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A Boy's Grief


Ah me! in ages far away,
The good, the heavenly land,
Though unbeheld, quite near them lay,
And men could understand.

The dead yet find it, who, when here,
Did love it more than this;
They enter in, are filled with cheer,
And pain expires in bliss.

Oh, fairly shines the blessed land!
Ah, God! I weep and pray--
The heart thou holdest in thy hand
Loves more this sunny day.

I see the hundred thousand wait
Around the radiant throne:
To me it is a dreary state,
A crowd of beings lone.

I do not care for singing psalms;
I tire of good men's talk;
To me there is no joy in palms,
Or white-robed solemn walk.

I love to hear the wild winds meet,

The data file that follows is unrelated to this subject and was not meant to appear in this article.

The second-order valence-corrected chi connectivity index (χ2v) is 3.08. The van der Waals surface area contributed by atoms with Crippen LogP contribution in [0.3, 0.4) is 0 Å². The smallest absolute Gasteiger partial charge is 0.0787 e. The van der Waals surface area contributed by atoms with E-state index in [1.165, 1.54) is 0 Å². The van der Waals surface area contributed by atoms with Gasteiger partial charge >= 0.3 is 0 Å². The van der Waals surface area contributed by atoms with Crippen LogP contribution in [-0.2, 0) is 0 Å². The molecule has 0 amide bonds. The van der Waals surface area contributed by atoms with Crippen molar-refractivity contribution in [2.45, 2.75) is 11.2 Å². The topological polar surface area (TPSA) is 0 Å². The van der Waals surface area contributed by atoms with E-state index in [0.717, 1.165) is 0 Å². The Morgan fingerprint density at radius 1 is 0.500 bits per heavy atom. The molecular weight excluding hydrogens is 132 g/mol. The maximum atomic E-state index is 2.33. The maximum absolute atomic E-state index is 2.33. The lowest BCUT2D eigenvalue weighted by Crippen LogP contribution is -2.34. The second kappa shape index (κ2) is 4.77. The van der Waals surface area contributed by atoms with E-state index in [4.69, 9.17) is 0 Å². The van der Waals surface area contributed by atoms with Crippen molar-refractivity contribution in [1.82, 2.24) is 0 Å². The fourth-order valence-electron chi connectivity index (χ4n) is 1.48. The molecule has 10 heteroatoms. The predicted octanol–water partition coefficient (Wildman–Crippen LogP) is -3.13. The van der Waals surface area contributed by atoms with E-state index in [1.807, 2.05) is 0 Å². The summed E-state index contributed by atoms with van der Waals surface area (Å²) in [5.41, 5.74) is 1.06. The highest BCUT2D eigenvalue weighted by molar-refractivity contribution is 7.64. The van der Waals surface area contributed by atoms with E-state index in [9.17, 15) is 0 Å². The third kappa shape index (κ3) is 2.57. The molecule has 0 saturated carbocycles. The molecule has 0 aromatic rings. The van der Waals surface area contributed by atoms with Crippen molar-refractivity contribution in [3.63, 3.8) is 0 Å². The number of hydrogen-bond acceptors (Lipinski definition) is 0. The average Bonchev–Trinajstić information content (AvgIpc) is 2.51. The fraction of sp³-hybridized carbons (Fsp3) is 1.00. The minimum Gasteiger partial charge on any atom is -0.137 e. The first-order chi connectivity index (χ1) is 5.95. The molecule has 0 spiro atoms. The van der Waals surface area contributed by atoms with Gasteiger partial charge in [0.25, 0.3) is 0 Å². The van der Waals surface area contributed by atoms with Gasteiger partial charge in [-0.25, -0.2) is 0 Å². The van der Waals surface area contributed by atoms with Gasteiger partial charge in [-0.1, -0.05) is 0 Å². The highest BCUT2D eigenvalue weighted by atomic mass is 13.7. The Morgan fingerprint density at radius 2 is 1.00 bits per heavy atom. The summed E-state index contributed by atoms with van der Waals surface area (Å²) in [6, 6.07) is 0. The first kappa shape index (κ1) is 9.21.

The wild old winds at night;
To watch the starlight throb and beat,
To wait the thunder-light.

I love all tales of valiant men,
Of women good and fair;
If I were rich and strong, ah then,
I would do something rare.

I see thy temple in the skies
On pillars strong and white;
I cannot love it, though I rise
And try with all my might.

Sometimes a joy lays hold on me,
And I am speechless then;
Almost a martyr I could be,
And join the holy men.

But soon my heart is like a clod,
My spirit wrapt in doubt--
"A pillar in the house of God,
And never more go out!"

No more the sunny, breezy morn;
No more the speechless moon;
No more the ancient hills, forlorn,
A vision, and a boon.

Ah, God! my love will never burn,
Nor shall I taste thy joy;
And Jesus' face is calm and stern--
I am a hapless boy.



George MacDonald